Veera Veeraraghavan has kept a close watch on the fluctuating interest rates for home mortgages, and this year it paid off. When he bought his house in 2009, his 30-year fixed mortgage rate was 5 percent. In March, he refinanced and dropped his rate to 4.12 percent—a move that cost him $2,400 in closing costs but reduced his monthly payment by $400. Then in October, he pounced on a no-fee refinance offer for a fixed 30-year mortgage at 3.5 percent. "For me, it was a matter of locking in a lower interest rate for an extended period of time, and I jumped at both opportunities," says Veeraraghavan, a senior director for the College Board in Washington, D.C.
Like millions of Americans, Veeraraghavan took advantage of consistently dropping mortgage interest rates. Rates have fallen for a 30-year fixed mortgage from about 6 percent in 2008 to 3.5 percent today. The Federal Reserve jumpstarted the decline in September 2008 when it put mortgage giants Fannie Mae and Freddie Mac into conservatorship, which turned the tables for the country's subprime mortgage crisis. Through a process called quantitative easing, the Fed pumped money into the economy by buying $1.25 trillion in mortgage-backed securities from lenders. The Fed's efforts, coupled with the recession and a weak global economy, have led to today's record-low interest rates and a record-high number of repeat refinancers, according to Mike Fratantoni, vice president of research and economics at the Mortgage Bankers Association (MBA).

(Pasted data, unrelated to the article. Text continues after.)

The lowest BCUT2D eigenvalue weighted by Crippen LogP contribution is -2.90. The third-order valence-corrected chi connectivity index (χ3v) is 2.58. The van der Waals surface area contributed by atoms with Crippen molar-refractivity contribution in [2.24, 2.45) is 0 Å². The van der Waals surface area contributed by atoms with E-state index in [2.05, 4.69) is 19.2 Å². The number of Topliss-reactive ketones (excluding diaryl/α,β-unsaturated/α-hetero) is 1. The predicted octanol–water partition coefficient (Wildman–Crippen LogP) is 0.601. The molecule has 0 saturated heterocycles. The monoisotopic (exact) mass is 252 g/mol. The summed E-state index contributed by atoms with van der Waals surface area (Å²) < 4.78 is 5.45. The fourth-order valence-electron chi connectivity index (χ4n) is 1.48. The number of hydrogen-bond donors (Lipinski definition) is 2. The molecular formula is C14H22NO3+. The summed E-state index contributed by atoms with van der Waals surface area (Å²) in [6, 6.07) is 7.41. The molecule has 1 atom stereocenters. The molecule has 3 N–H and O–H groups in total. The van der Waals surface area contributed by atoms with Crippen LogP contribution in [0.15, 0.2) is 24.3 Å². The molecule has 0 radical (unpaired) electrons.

Refinances currently make up approximately 80 percent of mortgage applications, the MBA reports. "It's not that the market has engineered lower interest rates," explains Keith Gumbinger, vice president of HSH.com, a mortgage information resource. "The Federal Reserve found that the best avenue to stimulate the economy is through housing."
Like Veeraraghavan, some homeowners are eager to refinance with a low- to no-cost closing fee contract. This enables them to reduce their interest rate without upfront costs, and the idea is to recoup the costs, scrape money off the top, and then sell their home.
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But people who opt for a low- or no-fee refinance—offered by a number of banks these days to attract and retain more customers—will end up paying back the savings over the course of the loan, most likely in the form of a slightly higher interest rate: "Lenders are getting people in the door because people don't want to have to pay that cash out of pocket. But it's important to remember there's no such thing as a free lunch."
Greg McBride, senior financial analyst for Bankrate.com, says a general rule of thumb is that it's worth it to refinance if the homeowner is able to make back their investment within three years or less.
"If your time horizon isn't long enough, you're not going to be able to recoup the cost of refinancing," he says. However, McBride says there can be drawbacks to low- and no-fee refinance offers. "People will say, 'Wow, I can reduce my rate now and not have to pay any money out of pocket. Where do I sign?' But they may be depleting their emergency fund at the same time," he says.
Other refinancers are looking to lower their monthly mortgage payments, so they pay more in closing costs and obtain a better interest rate (typically 0.25 percent lower than the interest rate attached to a no-fee refinance). Michael Lyons, a Realtor-broker in Hollywood, Fla., adopted that approach. He purchased his home in 2004 with a 30-year fixed mortgage at 5.5 percent. He refinanced in 2008 with a 30-year note at 4.25 percent, thinking that would be his only refinance. Then, this year, he had the opportunity to refinance his 30-year fixed rate mortgage at 3.25 percent, and he took it. "At the end of the day, I don't care what someone charges me upfront," Lyons says. "If I pay more upfront but save in the long run, I'd much rather take that option." He says he has no intention of selling his home in the next five years.